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Glendale Has Long Been Known As A ‘Sundown Town’ For Black Residents. What Is The City Doing To Change That?




An Erickson Aircrane firefighting helicopter flies past a slightly smokey downtown Los Angeles skyline as it returns from picking water at an inner-city lake while fighting a wildfire in Glendale, California.
An Erickson Aircrane firefighting helicopter flies past a slightly smokey downtown Los Angeles skyline as it returns from picking water at an inner-city lake while fighting a wildfire in Glendale, California.
David McNew/Getty Images

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Glendale is one of around a hundred cities in California that was historically known as a “sundown town,” with formal or informal laws barring Black Americans from the city after sunset.

To address its history of racist exclusion, which has wide repercussions today, Glendale’s City Council released a resolution last month apologizing for its racism. While Glendale did not find any formal sundown laws in its review, the city did find evidence in other forms, including records of police escorting Black people and other people of color outside the city limits. While Glendale is the first city to draft a resolution of this kind, it is far from the only California city with a history of racist sundown practices. Arcadia, Bel Air, South Pasadena, Whittier and Cerritos are just a handful of the many sundown towns designated in California.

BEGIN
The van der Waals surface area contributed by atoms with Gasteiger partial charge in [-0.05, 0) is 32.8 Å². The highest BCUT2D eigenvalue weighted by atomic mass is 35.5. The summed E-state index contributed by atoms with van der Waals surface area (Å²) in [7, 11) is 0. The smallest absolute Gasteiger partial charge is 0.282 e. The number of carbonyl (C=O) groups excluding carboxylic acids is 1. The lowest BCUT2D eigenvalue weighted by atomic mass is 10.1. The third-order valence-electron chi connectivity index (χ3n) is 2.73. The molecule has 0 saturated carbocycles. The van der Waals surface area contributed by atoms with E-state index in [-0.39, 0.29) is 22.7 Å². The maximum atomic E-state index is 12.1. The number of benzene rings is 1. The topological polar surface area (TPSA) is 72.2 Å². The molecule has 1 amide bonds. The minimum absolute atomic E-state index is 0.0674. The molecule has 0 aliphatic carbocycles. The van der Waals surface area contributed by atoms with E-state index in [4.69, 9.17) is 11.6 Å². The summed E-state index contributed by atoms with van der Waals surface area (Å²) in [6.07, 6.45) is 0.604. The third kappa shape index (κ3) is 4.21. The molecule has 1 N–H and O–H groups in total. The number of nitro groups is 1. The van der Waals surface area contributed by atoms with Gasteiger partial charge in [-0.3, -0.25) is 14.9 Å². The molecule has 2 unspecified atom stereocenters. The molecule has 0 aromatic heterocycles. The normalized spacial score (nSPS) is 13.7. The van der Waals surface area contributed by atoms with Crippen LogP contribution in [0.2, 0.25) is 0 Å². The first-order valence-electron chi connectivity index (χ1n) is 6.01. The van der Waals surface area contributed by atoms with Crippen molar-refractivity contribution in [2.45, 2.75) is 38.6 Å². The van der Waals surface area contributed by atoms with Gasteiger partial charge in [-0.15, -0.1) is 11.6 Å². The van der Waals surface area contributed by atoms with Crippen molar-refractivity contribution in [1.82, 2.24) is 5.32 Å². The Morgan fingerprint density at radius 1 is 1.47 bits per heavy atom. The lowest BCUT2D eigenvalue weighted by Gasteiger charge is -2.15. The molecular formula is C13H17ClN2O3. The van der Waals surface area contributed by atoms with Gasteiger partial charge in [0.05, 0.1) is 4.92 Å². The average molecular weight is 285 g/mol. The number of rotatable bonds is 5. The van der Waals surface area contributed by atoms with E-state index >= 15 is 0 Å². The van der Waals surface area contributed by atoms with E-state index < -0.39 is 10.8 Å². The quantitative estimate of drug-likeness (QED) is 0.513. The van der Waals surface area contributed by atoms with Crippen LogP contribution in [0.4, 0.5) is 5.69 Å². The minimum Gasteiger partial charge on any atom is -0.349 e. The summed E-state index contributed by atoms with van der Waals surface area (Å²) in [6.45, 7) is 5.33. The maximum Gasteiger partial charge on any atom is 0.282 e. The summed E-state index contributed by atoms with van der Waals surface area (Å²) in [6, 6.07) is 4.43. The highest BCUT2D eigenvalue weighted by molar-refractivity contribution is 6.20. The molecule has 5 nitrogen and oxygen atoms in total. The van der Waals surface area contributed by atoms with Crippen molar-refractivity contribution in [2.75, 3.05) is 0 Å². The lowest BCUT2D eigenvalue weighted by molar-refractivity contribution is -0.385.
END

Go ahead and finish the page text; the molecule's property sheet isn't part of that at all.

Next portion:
Today on AirTalk, we’re discussing Glendale’s resolution as well as the legacy of sundown towns in California. We want to hear about your experiences. Comment below or give us a call at 866-893-5722.

Guests:

Daniel Brotman, councilmember for the City of Glendale

Tanita Harris-Ligons, founder of Black in Glendale and member of the Coalition for an Anti-Racist Glendale

James W. Loewen, professor emeritus of sociologiy at the University of Vermont and author of “Sundown Towns: A Hidden Dimension of American Racism” (Touchstone, 2006); he tweets @JamesWLoewen